Glass Of Chocolate Milk With Shaved Chocolate Garnish
    [5] Chocolate milk. September 27th is National Chocolate Milk Day (photo © Yi Mun Loo | Unsplash).

    Chocolate & Red Wine
    [6] Chocolate truffles with a glass of Banyuls. Check out pairing wine and chocolate. National Chocolate Day is October 28th (photo © Chef Stefan).

    Pouring Hot Chocolate
    [7] Hot Chocolate. National Hot Chocolate Day is January 7th (photo © Maddi Baccocco | Unsplash).


    The first official chocolate holiday of the New Year is January 3rd, National Chocolate Covered Cherry Day. There are 69 chocolate holidays in all.

    How much does America love chocolate? There are at least two chocolate holidays every month of the year.

    The runner-up holiday category, wine holidays, has no holiday in January and only one in April and September.

    > Check out our favorite chocolate-covered cherries, from John & Kira’s.

    > The history of chocolate-covered cherries.
    > Pairing wine and chocolate.

  • January 3rd: National Chocolate Covered Cherry Day (photo #1)
  • January 10th: National Bittersweet Chocolate Day
  • January 27th: National Chocolate Cake Day (photo #3)
  • January 31st: National Hot Chocolate Day (photo #7)

  • February: National Chocolate Month a.k.a. Celebration Of Chocolate Month
  • February 1: National Dark Chocolate Day
  • February 5: National Chocolate Fondue Day
  • February 5th: World Nutella Day
  • February 9th: Chocolate Day*
  • February 11th: National Peppermint Patty Day
  • February 14: National Cream-Filled Chocolate Day / Valentine’s Day
  • February 16th: Tim Tam Day†
  • February 19th: National Chocolate Mint Day
  • February 23rd: Tootsie Roll Day
  • February 25th: National Chocolate Covered Nut Day
  • February 27th: National Chocolate Covered Strawberry Day
  • February 28th: National Chocolate Soufflé Day

  • March 5th: Chocolate Chip Cookie Week
  • March 6th: National White Chocolate Cheesecake Day
  • Third Full Week: American Chocolate Week
  • March 19th: National Chocolate Caramel Day
  • March 24th: National Chocolate Covered Raisin Day
  • March 28th: Eat An Eskimo Pie Day
  • March 28th: National Black Forest Cake Day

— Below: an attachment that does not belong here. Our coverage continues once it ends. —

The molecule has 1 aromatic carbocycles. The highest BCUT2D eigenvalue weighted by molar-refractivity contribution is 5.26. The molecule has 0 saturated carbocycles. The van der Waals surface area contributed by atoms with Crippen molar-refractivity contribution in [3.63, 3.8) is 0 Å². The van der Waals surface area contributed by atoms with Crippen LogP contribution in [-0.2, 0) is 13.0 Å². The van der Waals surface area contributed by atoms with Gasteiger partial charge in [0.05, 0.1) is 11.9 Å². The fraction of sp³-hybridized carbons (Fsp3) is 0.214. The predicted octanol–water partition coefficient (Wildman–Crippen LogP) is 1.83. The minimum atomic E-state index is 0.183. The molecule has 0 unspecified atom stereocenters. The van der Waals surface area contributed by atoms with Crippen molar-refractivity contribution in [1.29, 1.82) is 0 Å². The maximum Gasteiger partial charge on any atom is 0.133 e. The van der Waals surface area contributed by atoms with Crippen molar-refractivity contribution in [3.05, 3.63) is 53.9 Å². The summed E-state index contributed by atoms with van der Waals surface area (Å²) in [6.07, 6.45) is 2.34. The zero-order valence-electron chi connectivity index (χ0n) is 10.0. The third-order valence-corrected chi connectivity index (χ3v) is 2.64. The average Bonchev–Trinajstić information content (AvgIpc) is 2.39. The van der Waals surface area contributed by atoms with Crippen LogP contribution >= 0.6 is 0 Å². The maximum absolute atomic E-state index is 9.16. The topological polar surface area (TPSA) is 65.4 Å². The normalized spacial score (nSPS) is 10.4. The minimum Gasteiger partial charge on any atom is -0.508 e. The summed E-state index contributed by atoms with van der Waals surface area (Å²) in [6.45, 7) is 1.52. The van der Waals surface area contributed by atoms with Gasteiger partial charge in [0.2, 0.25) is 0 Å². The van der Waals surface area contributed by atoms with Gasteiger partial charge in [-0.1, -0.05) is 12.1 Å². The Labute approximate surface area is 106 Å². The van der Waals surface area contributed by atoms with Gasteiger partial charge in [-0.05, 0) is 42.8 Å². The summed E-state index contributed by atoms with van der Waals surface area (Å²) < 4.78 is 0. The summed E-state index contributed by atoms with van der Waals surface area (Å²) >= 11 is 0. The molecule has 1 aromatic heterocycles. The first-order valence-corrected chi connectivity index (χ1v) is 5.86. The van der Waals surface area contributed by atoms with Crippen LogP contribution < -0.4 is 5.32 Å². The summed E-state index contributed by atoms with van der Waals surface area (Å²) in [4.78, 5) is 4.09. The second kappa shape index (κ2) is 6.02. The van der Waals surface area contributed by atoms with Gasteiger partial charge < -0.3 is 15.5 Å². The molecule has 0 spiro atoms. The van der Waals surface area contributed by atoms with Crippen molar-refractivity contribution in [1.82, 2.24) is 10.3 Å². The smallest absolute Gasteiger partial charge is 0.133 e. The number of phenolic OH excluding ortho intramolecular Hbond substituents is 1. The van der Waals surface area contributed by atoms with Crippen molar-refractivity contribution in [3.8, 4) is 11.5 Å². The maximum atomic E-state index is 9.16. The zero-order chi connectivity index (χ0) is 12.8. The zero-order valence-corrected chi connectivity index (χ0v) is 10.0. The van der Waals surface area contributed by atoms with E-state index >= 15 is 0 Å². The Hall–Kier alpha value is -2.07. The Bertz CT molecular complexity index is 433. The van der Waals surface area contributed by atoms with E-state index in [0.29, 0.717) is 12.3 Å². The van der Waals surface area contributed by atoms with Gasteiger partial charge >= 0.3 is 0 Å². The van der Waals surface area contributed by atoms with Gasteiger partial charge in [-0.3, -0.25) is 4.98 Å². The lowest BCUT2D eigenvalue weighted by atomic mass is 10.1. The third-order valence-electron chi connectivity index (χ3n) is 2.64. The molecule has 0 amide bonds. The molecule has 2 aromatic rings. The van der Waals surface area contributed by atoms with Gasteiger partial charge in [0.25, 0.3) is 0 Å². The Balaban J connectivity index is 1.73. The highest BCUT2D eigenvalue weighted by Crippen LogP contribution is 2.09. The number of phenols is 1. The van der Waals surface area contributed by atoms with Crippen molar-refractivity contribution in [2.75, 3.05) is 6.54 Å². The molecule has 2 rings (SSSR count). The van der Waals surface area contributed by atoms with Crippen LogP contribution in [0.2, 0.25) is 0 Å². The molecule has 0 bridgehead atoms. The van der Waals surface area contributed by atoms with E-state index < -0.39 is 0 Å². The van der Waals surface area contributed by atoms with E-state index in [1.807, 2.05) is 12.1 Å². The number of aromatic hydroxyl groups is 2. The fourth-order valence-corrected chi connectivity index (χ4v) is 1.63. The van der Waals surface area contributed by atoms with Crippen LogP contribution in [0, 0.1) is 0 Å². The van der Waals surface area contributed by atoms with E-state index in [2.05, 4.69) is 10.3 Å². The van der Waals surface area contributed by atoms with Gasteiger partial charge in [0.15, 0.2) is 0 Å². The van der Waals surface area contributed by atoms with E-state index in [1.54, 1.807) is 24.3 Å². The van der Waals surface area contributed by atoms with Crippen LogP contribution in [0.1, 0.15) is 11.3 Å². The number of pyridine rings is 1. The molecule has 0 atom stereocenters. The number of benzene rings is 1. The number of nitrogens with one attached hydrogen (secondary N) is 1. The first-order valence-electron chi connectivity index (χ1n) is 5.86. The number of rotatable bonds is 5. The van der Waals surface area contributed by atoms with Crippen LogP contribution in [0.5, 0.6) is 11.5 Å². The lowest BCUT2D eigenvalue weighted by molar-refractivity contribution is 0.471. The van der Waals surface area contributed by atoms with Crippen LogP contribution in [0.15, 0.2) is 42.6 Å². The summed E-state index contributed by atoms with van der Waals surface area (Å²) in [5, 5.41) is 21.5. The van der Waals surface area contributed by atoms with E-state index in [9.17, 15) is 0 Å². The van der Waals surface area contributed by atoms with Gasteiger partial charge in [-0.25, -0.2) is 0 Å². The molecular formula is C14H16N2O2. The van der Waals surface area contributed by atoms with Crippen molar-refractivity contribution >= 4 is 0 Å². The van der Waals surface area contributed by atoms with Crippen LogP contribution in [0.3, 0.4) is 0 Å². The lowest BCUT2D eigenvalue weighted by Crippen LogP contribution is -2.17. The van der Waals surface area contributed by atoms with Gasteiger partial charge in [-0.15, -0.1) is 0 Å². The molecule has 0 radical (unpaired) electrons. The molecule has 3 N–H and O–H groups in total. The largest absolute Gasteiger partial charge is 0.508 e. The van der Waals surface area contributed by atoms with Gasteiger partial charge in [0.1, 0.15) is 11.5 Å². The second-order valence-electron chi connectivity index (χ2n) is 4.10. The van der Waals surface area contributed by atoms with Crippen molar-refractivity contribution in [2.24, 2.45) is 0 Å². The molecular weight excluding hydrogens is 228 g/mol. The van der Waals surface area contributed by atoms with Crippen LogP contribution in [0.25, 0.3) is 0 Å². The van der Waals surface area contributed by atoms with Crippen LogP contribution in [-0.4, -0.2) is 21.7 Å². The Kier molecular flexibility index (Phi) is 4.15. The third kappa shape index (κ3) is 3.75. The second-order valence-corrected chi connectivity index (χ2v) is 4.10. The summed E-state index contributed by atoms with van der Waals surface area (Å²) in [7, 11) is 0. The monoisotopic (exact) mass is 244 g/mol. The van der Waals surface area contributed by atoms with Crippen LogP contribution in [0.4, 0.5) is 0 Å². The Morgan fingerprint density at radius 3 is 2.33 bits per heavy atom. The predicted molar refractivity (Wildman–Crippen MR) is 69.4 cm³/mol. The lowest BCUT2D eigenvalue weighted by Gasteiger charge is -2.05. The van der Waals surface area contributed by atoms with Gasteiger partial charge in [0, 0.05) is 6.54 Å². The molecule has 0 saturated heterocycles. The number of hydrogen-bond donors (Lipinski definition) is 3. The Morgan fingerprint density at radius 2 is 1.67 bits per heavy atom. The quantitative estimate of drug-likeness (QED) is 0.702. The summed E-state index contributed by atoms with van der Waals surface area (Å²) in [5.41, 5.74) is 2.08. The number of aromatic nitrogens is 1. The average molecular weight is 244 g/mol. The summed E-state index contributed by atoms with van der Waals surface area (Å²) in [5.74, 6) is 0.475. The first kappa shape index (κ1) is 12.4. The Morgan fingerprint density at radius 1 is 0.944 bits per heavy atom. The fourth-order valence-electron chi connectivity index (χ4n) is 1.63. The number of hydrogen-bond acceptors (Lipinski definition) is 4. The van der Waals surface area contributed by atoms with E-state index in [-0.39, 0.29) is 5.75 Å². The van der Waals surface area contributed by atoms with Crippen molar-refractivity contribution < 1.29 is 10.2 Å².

• April (date varies): Easter & Orthodox Easter
  • April 3rd: National Chocolate Mousse Day
  • April 21st: National Chocolate-Covered Cashews Day

  • May: National Chocolate Custard Month
  • May 1st: National Chocolate Parfait Day
  • May 2nd: National Truffle Day
  • May 3rd: National Chocolate Custard Day
  • May 12th: National Nutty Fudge Day
  • May 15th: National Chocolate Chip Day
  • May 18th: I Love Reese’s Day
  • May 19th: National Devil’s Food Cake Day

  • June 2nd: National Rocky Road Day
  • June 3rd: National Chocolate Macaroon Day
  • June 7th: National Chocolate Ice Cream Day (photo #4)
  • June 11th: National German Chocolate Cake Day
  • June 16th: National Chocolate Fudge Day
  • June 22nd: National Chocolate Eclair Day
  • June 24th: National Pralines Day
  • June 26th: National Chocolate Pudding Day

  • July 3rd: National Chocolate Wafer Day
  • July 7th: World Chocolate Day
  • July 8th: National Chocolate With Almonds Day
  • July 23rd: Peanut Butter & Chocolate Day
  • July 25th: National Hot Fudge Sundae Day
  • July 28th: National Milk Chocolate Day

  • August 4th: National Chocolate Chip Cookie Day
  • August 10th: National S’mores Day
  • August 20th: National Chocolate Pecan Pie Day

  • September 12th: National Chocolate Milkshake Day
  • September 13th: International Chocolate Day* (photo #2)
  • September 16th: National Choose Your Chocolate Day
  • September 22nd: National White Chocolate Day
  • September 27th: National Chocolate Milk Day (photo #5)

  • October 7th: National Chocolate Covered Pretzel Day
  • October 13th: National M&Ms Day
  • October 14th: National Chocolate-Covered Insects Day
  • Third Monday: Chocolate Week
  • October 28th: National Chocolate Day (photo #6)

  • November 7th: National Bittersweet Chocolate With Almonds Day
  • November 20th: National Peanut Butter Fudge Day

  • December 1st: National Peppermint Bark Day
  • December 5th: National Sacher Torte Day
  • December 13th: National Cocoa Day
  • December 16th: National Chocolate-Covered Anything Day
  • December 28th: National Chocolate Candy Day
    Have we forgotten one? Let us know!

    *This is different from the World Chocolate Day observed on July 7 to commemorate chocolate’s introduction to Europe in 1550.